Our mornings and days go better around here when we all have a great start: a good breakfast. There are so many components I’ve discovered that make up a good breakfast, meal options, and ideas. I’d like to focus on pancakes.
Let’s start with the good old standby: traditional pancake mixes. Most of us grew up eating pancakes made from a mix and a bit of water or milk. Krusteaz, Bisquick, Aunt Jemima, are some of the most popular. I’m not going to say that they are all bad, there are products out there that are trying to offer healthy alternatives for pancake mixes. Yet, let us remember last year, when there was a pancake mix scare: salmonella found in Aunt Jemima mixes. I think the scariest part is that the first releases were all just saying there was a potential health risk, but they couldn’t say what the exact problem was.
As with any processed food, there is that possibility of contamination, (did we not learn that from the peanut butter scare). Not to mention, the ambiguity that is allowed with the naming of ingredients. There are more and more ingredients that are chemically created, accepted by the FDA and organizations looking out for our health, and simply given names such as “natural additives” and “flavorings.”
Though I don’t believe that there is an absolute guarentee that our food is completely safe, making as much as we can at home will eliminate many dangers and give us more confidence in what we are eating.
Using the best ingredients we can find and being aware of our family member’s food allergies or intolerances, will make for a better breakfast, a better day. Whole grains, whole foods are the place to start. I’m going to share our favorite pancake recipe. It is geared toward those with wheat intolerance, yet delicious to friends and family that can tolerate wheat. Substitute your favorite healthy ingredients and enjoy pancakes for breakfast, snacks, or add some nut butter or (nut pulp) and eat at lunch. Use the mix for waffles, add extra milk and make crepes. So many possibilities.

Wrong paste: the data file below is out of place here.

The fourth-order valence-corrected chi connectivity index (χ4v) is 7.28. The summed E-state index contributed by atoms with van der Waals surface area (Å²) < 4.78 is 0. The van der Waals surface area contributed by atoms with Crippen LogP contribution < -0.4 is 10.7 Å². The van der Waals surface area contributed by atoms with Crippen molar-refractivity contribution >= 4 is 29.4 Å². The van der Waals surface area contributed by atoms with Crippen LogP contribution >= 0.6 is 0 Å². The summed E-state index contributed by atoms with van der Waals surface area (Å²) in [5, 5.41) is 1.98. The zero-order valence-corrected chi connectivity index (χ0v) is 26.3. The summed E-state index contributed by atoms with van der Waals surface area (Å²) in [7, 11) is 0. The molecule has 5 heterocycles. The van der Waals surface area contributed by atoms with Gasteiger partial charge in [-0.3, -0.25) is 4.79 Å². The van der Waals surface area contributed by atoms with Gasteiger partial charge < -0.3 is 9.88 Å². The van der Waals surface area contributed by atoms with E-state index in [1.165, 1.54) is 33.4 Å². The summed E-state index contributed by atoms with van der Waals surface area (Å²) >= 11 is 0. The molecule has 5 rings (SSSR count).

1 1/2 c almond milk
1 c rolled oats
1/2 c spelt flour (if wanting gluten-free, just add another 1/2 c gluten-free oats)
1 1/2 tsp baking powder
1/2 tsp baking soda
1/4 c nut butter (or nut pulp)
1/2 tsp salt
2 tbs butter
We always start with some coconut oil on the pan. It adds a sweet taste and is oh so good for you. Mix milk and oats in blender and then add remaining ingredients. Let the mix sit for a few minutes so the oats can expand. The kiddos also love it when we add a few chocolate chips in each pancake. Have you tried carob chips? They a great alternative.
Now that we make our almond milk from scratch, I have been using the almond pulp in our pancakes instead of the 1/4 c nut butter. It gives an extra crunch and texture to the pancakes and is another way to save on groceries as well.
What is your favorite homemade pancake mix? Any secret ingredients that we should try?